Most people will find that Colonia falls well short of expectations (Read Why You Shouldn’t Go to Colonia). But is it utterly impossible to like? No, not at all. With a suitable readjustment of expectations it’s perfectly possible to pass an enjoyable day trip or overnight stay in this little town on the river AND refresh your tourist visa at the same time.
Without further ado here are three things to like about going to Colonia:
The boat ride is great.
Maybe Colonia itself doesn’t have so many attractions, but oddly enough getting there is half the fun. The trick here is to take the slower Buquebus ferry rather than the faster catamaran. On board you’ll find that you can easily fill a very pleasant three hours as the ferry slowly crosses the river. How is this possible? It’s possible because the ferry is incredible well-equipped, offering live music from a pair of tango singers in a large open space amidships, arcade games, table soccer, reasonable food at reasonable prices, and a large outdoor top deck with a bar. If you’re sleepy from a late night there are lots of comfy seats you can snooze in for an hour or so, and best of all there’s an excellent duty free shop with lots of tempting things to buy (the range of food is particularly good).
It’s pretty and peaceful.
Maybe it’s not so necessary for Colonia to wow you with its exciting attractions. After all, Buenos Aires offers all the excitement you could want; maybe you’ve had all the stimulation you could want lately and you actually just want to get away from it all. Perfect! Go to Colonia on a nice day, take a book and a blanket, find yourself a good spot (maybe in the Plaza Mayor or somewhere by the water), and while away a few hours doing absolutely nothing. There’s no traffic to speak of, and nothing else to disturb you other than the odd stray dog coming to say hello.
When you get hungry the restaurants of the old quarter are only a few steps away no matter where you find yourself. If you don’t know which to choose, Don Pedro is an uncomplicated little spot with nice outdoor seating on the Plaza Mayor. After dinner you can stroll to a one of several ice-cream parlors in the area for a little helado dessert. What’s not to like about that plan?
There are nice places to watch the sunset.
Buenos Aires is so flat and built-up that it’s pretty hard to get a wide view of anything. Not so in Colonia, where the tallest structure is the frankly unimpressive lighthouse, and where there are plenty of places to drink a beer and watch the sun go down over the river. The pub/restaurant La Luna is one of the best places to do this from, or head to El Torreón (the tower) for the elevated view. An added bonus is that at this time of day the low angle of the sun makes the ordinarily dull brown River Plate sparkle silver. All together now: ahhhhh.
Read: Colonia Del Sacramento…Sucks? Why You Shouldn’t Go to Colonia
What are your thoughts? Is Colonia worth going to? Feel free to leave a comment below and let us know!
Another great thing to do in Colonia is to walk along the coast. I did this once from the coast near the Plaza de Toros to the city downtown. The cost is acceptable clean and paceful. It’s nice to lay on the sand and just watch the river.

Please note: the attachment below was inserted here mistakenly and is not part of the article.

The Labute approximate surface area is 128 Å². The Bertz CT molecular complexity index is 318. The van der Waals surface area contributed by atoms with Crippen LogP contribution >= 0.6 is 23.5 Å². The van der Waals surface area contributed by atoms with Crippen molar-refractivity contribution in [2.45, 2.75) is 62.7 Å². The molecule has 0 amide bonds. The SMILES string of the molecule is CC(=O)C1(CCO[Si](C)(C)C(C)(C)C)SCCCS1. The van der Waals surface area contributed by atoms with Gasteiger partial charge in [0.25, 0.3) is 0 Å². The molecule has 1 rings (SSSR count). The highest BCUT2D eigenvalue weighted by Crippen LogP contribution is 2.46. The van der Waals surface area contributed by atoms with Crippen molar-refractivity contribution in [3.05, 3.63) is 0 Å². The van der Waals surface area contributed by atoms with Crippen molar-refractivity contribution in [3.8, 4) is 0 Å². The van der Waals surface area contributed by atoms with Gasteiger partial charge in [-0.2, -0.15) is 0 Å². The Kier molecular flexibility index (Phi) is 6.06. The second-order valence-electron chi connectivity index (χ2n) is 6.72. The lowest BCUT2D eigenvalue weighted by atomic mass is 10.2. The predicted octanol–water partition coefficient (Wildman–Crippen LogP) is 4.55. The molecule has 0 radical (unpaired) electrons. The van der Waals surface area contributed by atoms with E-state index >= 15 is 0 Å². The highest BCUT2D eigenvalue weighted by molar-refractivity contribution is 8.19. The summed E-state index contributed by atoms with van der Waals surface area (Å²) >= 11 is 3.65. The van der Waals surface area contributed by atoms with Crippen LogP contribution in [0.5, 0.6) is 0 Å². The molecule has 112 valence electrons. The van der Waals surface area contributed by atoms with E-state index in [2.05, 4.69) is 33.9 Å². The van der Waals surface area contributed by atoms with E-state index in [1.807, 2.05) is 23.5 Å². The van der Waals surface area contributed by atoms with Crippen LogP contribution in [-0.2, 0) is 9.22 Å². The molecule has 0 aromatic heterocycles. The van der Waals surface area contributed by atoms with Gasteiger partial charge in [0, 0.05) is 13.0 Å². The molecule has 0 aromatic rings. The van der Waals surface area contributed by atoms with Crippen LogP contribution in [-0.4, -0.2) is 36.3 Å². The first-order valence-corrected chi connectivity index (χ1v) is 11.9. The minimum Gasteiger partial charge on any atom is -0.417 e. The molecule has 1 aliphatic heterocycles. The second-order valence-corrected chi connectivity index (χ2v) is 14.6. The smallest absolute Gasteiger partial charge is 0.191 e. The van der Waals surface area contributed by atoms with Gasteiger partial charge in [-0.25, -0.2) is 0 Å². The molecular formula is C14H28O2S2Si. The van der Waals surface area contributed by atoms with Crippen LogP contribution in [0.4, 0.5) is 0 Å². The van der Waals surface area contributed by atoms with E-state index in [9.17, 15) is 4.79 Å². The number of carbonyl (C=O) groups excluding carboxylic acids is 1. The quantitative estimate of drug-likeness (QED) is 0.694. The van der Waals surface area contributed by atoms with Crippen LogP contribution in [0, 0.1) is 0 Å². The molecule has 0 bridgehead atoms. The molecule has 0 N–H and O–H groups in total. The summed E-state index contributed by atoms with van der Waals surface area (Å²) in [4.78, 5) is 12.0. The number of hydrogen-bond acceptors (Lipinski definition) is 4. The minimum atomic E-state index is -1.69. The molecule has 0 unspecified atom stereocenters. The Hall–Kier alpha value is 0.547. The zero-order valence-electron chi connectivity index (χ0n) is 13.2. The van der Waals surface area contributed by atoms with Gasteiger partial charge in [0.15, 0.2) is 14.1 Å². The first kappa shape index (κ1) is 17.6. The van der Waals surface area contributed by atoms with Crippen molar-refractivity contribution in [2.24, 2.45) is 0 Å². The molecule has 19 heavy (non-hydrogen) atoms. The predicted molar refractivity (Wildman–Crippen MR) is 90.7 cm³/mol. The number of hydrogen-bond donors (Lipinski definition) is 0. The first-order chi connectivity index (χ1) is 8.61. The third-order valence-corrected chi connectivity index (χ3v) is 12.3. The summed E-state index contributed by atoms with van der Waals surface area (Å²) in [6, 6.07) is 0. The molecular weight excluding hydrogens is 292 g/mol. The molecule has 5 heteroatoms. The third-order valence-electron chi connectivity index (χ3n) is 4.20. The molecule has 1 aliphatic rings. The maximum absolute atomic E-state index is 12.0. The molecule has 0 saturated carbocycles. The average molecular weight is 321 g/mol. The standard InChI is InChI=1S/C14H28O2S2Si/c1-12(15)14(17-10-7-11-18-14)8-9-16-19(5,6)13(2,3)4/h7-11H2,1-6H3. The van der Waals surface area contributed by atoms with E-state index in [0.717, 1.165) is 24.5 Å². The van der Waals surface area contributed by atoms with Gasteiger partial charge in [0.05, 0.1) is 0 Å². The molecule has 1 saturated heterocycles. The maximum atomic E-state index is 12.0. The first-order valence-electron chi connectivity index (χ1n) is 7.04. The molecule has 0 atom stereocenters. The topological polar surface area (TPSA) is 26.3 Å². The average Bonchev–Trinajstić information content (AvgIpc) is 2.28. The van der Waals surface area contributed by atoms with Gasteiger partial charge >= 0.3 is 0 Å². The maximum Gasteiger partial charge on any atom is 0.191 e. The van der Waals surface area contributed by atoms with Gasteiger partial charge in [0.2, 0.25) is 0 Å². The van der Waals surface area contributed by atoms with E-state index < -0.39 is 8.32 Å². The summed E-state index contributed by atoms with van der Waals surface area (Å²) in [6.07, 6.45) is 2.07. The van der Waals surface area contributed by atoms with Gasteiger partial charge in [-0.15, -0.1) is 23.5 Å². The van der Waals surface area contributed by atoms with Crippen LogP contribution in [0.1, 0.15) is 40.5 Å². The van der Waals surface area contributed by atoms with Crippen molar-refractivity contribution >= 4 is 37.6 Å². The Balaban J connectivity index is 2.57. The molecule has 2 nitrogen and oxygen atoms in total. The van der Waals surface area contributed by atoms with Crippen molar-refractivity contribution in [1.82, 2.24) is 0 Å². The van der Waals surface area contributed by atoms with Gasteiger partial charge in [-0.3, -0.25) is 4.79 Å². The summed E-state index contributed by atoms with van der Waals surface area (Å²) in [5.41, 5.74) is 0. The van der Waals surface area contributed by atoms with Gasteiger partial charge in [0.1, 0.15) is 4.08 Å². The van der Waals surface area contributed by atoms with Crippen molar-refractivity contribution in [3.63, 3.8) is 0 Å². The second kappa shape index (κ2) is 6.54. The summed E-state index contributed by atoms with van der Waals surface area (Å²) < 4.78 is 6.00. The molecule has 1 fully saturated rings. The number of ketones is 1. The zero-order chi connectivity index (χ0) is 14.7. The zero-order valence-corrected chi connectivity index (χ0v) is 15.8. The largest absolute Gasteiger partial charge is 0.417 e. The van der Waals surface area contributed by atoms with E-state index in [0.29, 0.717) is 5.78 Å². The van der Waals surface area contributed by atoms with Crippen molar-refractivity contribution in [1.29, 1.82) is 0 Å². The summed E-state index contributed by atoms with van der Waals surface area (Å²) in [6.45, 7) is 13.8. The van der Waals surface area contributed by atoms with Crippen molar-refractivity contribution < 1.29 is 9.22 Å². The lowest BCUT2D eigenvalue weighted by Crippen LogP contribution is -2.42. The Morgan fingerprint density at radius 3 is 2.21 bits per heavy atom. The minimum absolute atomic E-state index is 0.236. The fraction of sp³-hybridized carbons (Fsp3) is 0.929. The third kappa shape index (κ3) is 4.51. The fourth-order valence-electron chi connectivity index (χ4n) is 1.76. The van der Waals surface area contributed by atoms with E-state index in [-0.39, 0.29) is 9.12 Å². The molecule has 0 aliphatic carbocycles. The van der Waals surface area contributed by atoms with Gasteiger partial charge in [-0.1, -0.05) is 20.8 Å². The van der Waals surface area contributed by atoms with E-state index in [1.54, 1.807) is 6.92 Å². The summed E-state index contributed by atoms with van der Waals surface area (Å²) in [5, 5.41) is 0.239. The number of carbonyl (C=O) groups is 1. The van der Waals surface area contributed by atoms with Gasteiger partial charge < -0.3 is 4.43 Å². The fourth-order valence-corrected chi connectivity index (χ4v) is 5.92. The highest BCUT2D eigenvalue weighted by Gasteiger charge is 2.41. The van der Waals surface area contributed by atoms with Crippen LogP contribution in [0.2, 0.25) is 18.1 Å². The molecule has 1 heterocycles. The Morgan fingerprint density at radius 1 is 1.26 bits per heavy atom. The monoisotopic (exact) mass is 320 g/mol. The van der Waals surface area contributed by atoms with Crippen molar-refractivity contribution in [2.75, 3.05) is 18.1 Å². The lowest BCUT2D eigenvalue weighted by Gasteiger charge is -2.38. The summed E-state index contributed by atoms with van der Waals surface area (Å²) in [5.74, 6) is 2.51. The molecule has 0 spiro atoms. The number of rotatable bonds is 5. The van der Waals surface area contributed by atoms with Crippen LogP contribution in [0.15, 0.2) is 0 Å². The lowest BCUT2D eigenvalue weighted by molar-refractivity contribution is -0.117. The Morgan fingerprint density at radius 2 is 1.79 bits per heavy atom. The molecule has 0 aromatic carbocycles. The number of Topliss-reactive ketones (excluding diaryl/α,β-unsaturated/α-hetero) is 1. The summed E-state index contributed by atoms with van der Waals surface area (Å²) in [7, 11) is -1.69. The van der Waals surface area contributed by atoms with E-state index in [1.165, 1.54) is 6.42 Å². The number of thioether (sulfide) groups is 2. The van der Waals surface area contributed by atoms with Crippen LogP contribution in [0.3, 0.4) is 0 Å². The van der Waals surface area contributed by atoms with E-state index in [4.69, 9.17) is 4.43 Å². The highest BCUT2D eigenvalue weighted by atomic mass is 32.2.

Thanks again Marcelo for the comment. Also, something I wanted to do but I couldn’t when I went (i forgot my driver’s license) is to rent a motorcycle or one of the Sand Buggie’s and cruise along the beach. You could probably spend a whole day having fun cruising around.
There’s also more to Colonia than just the teeny little historic “old quarter”. There are better restaurants if you go into town, and while there’s nothing major to do, it’s a pleasant city in which to spend a day, as Marcelo has pointed out, just being somewhere different from BA.
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Back when I was an expat I really looked forward to going to Colonia every 3 months. It’s a nice, relaxing break from the city. One time I even took a few extra days and went to Montevideo, which is sort of a miniature Buenos Aires.
I was in Colonia for a whole week, and managed to not be bored!I rented a bike and went all the way and back to the bullfighting ruins, sat at the yacht pier with a book, took a million pictures, made friends with people at my hostel and went clubbing with them (one night was a special party called “La noche de los recuerdos”, worth looking into), did the golf car thing, ate freshly fried churros off a plaza vendor. We did karaoke at one of the bars and enjoyed a more laid back life than what carzy BA has to offer. I only went into a casino to change money! 🙂
Another little known jewel of Colonia is a small tea house valled Lentas Maravillas (on Santa Rita 61) close to the historical quarter. Lovely owner (speaks fluent English) bakes her own wonderful cookies, awesome carrot cake and makes great bagel sandwiches. They serve great tea varieties and Illy coffee. You can sit inside in front of a fireplace in the colder months (lovely mismatched vintage furniture and tons of books to choose from) or sit out in the garden on the river and enjoy the sunset. I think I was there almost every day!
“Most people will find that Colonia falls well short of expectations”.
I find that to be a very arrogant and ill-informed opinion. Who are these “most” people? Has he done a survey? What age-group, nationality, etc? Personally I think “most” people – those who just come on a day trip and, who then wander or follow around with a clutch or crowd of other day-trippers, are missing out on the pleasure and tranquility to be experienced by staying a night or two (I usually do) and enjoying the historic little town in the evening or early morning before the next batch of easily-bored day-trippers arrive.